chemical elements periodic table

Periodic Table of Elements

Periodic Table of Chemical Elements + Free Printable Periodic Table

The periodic table of 118 chemical elements was first conceived in 1869 by Russian chemist Dmitri Mendeleev who used the periodic table to predict the properties of elements, including some before they were discovered. 2019 is the 150th anniversary of the periodic table of chemical elements and has been proclaimed by the UN and UNESCO as the “International Year of the Periodic Table of Chemical Elements”.

Periodic Table FAQs

Frequently Asked Questions About the Periodic Table

What does “Periodic” mean in the periodic table?
Elements in a period have the same number of atomic orbitals. For example, every element in the top row (the first period) has one orbital for its electrons. All of the elements in the second row (the second period) have two orbitals for their electrons.

Chemical elements are grouped into periods (rows), ordered by their atomic number, which have the same number of atomic orbitals. For example all the elements in the top row (period) has one orbital of its electrons. All the elements in the second row (second period) have two orbitals for their electrons, as so on for the other periods. The first element in each row has just one electron in its outer shell which means it is unstable and the most reactive. The last element in each row has a full shell of electrons so these elements are the least reactive and most stable. Elements which share similar properties are called congeners and (by skipping columns) are grouped together as follows:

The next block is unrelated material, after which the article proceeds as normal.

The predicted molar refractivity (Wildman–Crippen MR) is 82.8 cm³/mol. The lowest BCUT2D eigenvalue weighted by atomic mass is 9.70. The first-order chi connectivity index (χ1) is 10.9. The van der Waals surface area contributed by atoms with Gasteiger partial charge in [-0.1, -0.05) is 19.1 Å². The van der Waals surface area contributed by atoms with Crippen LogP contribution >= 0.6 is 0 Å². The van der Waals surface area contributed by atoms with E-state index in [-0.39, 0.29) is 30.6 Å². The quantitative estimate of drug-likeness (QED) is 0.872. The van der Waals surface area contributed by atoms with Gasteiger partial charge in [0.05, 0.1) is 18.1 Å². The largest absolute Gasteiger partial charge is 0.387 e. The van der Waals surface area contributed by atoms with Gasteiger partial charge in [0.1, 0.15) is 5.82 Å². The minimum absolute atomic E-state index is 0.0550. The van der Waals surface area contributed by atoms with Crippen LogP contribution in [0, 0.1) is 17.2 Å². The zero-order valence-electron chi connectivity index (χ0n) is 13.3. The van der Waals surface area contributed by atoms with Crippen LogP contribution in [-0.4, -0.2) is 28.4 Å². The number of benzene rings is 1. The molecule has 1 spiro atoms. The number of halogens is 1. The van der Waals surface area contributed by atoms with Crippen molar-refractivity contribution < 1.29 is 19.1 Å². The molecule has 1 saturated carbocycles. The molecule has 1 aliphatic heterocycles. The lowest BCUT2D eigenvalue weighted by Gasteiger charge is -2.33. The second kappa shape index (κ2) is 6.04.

• 7 rows: Each row represents a period and includes chemical elements ordered by the number of protons in their nucleus.
  • 18 columns: Columns are used to group together chemical elements which share similar properties.

Why do some elements have names which do not match its symbol?
Most of the abbreviations for elements are derived from Latin. Here’s a list of chemical elements with symbols which do NOT match their names with explanations:

  • Antimony (Sb)
    The symbol Sb for Antimony is taken from Latin “stibium“, Greek “stíbi” which means “eye paint” because antimony was used in eye cosmetics.
  • Copper (Cu)
    The symbol Cu for Copper is taken from Latin “Cuprum” a contraction of “Cyprian metal” from Cyprus which was famous for copper.
  • Gold (Au)
    The symbol Au for Gold is taken from Latin “aurum” (yellow) and from “aurora” (dawn).
  • Iron (Fe)
    The symbol Fe for Iron is taken from Latin “errum” which means iron or sword.
  • Lead (Pb)
    The symbol Pb for Lead is taken from Latin “plumbum” probably derived from an earlier language than Greek.
  • Mercury (Hg)
    The symbol Hg for Mercury is taken from Greek “hydrargyros” (liquid silver or quicksilver in English) resulting in “hydrargyrum“. Alchemists believed hydrargyrum was close to gold so named it after the planet closest to the Sun, which is Mercury.
  • Potassium (K)
    The symbol K for Potassium is taken from Latin “Kalium“.
  • Silver (Ag)
    The symbol Ag for Silver is taken from Latin “argentum” probably derived from an Indo-European word for shiny metal. Argentina is the only country named after a chemical element.
  • Sodium (Na)
    The symbol Na for Sodium is taken from Latin “natrium“, Greek “nítron” and earlier Arabic “natrun“.
  • Tin (Sn)
    The symbol Sn for Silver is taken from latin “stannum” probably derived from the Indo-European word “stag” (dripping) because tin is easily melted.